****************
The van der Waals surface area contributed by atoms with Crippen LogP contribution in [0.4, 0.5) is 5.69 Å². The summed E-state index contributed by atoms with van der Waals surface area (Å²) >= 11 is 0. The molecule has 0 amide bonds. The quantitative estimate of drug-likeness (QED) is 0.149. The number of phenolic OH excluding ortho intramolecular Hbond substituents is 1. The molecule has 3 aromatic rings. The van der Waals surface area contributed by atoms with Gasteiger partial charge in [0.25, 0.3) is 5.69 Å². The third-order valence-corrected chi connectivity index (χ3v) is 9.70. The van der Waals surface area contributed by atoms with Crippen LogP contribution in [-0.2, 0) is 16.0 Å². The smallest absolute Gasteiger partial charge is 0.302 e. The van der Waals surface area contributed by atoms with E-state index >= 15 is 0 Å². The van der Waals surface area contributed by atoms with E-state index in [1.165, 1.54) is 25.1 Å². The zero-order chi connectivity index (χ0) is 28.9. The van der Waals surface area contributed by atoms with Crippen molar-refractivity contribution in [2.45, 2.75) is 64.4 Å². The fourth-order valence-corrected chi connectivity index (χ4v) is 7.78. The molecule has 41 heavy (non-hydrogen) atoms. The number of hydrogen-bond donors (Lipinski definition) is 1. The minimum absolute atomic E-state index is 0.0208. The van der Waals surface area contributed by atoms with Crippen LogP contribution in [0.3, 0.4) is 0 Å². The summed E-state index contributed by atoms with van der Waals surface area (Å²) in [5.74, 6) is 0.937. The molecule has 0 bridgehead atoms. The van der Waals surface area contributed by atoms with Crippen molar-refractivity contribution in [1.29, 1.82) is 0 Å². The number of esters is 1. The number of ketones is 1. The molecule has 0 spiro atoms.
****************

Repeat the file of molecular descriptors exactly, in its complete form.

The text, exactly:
The van der Waals surface area contributed by atoms with Crippen LogP contribution in [0.4, 0.5) is 5.69 Å². The summed E-state index contributed by atoms with van der Waals surface area (Å²) >= 11 is 0. The molecule has 0 amide bonds. The quantitative estimate of drug-likeness (QED) is 0.149. The number of phenolic OH excluding ortho intramolecular Hbond substituents is 1. The molecule has 3 aromatic rings. The van der Waals surface area contributed by atoms with Gasteiger partial charge in [0.25, 0.3) is 5.69 Å². The third-order valence-corrected chi connectivity index (χ3v) is 9.70. The van der Waals surface area contributed by atoms with Crippen LogP contribution in [-0.2, 0) is 16.0 Å². The smallest absolute Gasteiger partial charge is 0.302 e. The van der Waals surface area contributed by atoms with E-state index >= 15 is 0 Å². The van der Waals surface area contributed by atoms with E-state index in [1.165, 1.54) is 25.1 Å². The zero-order chi connectivity index (χ0) is 28.9. The van der Waals surface area contributed by atoms with Crippen molar-refractivity contribution in [2.45, 2.75) is 64.4 Å². The fourth-order valence-corrected chi connectivity index (χ4v) is 7.78. The molecule has 41 heavy (non-hydrogen) atoms. The number of hydrogen-bond donors (Lipinski definition) is 1. The minimum absolute atomic E-state index is 0.0208. The van der Waals surface area contributed by atoms with Crippen LogP contribution in [0.3, 0.4) is 0 Å². The summed E-state index contributed by atoms with van der Waals surface area (Å²) in [5.74, 6) is 0.937. The molecule has 0 bridgehead atoms. The van der Waals surface area contributed by atoms with Crippen molar-refractivity contribution in [1.29, 1.82) is 0 Å². The number of esters is 1. The number of ketones is 1. The molecule has 0 spiro atoms.